1. Lakewood Ranch 13207 Palmers Creek Terrace Built in 2004, this 5,581-square-foot home is about as big and luxurious as it gets. There’s a living room with a 24-foot ceiling and a curved stairway along one side, plus a two-story lanai surrounding a heated pool and spa, with views out to a lake and nature preserve. Built at the height of the boom, the home has all the extras: a second-floor family room with home theater and wet bar, an office with built-ins and, yes, that’s Swarovski crystal in the chandelier. It’s located on a half-acre-plus in the Palmers Creek neighborhood of the Country Club of Lakewood Ranch. Membership at the country club is optional, but if you join you’ll get 54 holes of golf, plus tennis and social activities. Priced at $1,995,000. For more information, call Lenore Treiman of Michael Saunders at 941-356-9642.

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1280 1280 Northport Northport Dr - Enter Dr - Enter on Royal on Royal Palm Palm Harbor’s Harbor’s Rutenberg erg St. Augustine St. Augustine designated designated CanopyCanopy Road Road to onetoofone Siesta of Siesta Key’s Key’s mostmost at dessetthat thissethome this home dynamic dynamic views views of theofBay theand BayIntracostal and Intracostal Waterway. Waterway.3"LVDOF0RESIDENTSs3ARASOTA &LORIDAs appliances, mium appliances, Sub- Sub3"LVDOF0RESIDENTSs3ARASOTA &LORIDAs Situated Situated on a wrap-around on a wrap-around cornercorner lot which lot which combines combines Thermador. dor. On-demand On-demand huge huge views views and protected and protected boat boat harborage harborage on the on the e water house softening water softening deep water deep water side canal.. side canal.. A3956983 A3956983 $2,195,000 $2,195,000 899,900 0 13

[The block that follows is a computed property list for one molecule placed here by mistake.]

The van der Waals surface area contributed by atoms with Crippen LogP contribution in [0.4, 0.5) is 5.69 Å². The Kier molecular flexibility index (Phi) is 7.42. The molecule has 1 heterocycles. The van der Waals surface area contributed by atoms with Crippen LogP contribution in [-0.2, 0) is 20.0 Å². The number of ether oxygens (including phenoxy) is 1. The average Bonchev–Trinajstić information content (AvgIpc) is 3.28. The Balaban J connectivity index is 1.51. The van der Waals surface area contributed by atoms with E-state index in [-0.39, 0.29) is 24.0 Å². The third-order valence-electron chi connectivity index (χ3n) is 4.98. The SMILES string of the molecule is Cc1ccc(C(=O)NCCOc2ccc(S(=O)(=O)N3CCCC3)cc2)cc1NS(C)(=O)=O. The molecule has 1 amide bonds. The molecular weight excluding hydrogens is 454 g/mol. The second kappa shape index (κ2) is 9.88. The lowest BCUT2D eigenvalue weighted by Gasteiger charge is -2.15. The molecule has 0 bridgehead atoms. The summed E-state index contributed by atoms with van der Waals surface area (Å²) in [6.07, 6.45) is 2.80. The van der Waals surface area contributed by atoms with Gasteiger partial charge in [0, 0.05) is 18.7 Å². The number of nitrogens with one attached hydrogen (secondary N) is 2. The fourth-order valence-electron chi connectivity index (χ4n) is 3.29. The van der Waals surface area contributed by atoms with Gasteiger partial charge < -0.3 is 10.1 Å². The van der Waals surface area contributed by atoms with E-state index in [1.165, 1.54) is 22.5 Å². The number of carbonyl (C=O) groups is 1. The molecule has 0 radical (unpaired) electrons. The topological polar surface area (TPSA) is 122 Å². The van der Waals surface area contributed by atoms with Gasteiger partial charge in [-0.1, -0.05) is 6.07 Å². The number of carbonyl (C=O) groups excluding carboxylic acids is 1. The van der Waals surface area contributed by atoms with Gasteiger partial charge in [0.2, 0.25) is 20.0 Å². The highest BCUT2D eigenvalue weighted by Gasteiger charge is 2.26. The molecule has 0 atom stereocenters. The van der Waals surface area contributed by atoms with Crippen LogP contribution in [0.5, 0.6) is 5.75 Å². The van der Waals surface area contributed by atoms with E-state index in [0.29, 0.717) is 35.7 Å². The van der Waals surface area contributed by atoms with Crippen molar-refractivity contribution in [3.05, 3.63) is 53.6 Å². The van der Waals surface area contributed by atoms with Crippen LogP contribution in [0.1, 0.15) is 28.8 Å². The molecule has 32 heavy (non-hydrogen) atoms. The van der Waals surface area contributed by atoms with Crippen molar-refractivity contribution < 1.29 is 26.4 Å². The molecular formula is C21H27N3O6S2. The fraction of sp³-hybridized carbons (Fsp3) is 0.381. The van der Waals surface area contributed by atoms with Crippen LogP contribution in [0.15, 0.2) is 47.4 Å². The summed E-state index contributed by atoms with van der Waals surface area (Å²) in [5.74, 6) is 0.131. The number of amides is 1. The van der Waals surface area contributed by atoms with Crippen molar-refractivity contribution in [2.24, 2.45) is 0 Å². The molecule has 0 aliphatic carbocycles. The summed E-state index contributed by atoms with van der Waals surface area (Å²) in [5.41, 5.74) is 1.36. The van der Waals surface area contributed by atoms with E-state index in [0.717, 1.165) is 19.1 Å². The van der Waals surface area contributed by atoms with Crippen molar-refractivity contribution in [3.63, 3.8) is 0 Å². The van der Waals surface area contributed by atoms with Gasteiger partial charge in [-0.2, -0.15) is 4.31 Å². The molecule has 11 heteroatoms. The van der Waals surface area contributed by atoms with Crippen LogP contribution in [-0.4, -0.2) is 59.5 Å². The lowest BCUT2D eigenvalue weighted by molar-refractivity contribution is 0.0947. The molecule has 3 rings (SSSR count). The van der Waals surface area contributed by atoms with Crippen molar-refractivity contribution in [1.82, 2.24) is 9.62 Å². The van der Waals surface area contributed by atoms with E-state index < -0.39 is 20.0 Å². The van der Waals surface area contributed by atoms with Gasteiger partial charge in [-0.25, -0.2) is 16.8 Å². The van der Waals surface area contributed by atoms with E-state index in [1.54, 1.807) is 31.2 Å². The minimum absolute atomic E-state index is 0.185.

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2. Prestancia 4369 Boca Pointe Drive This neo-classical home in Prestancia has a more formal and traditional look than its neighbors, with a generous touch of Palm Beach-style glamour thrown in — there’s even a billiard room. Symmetrical in plan, it features two beautiful living spaces — a living room and a family room — facing each other across the swimming pool, each with a giant wall of glass overlooking well-manicured landscaping and the fairway. There’s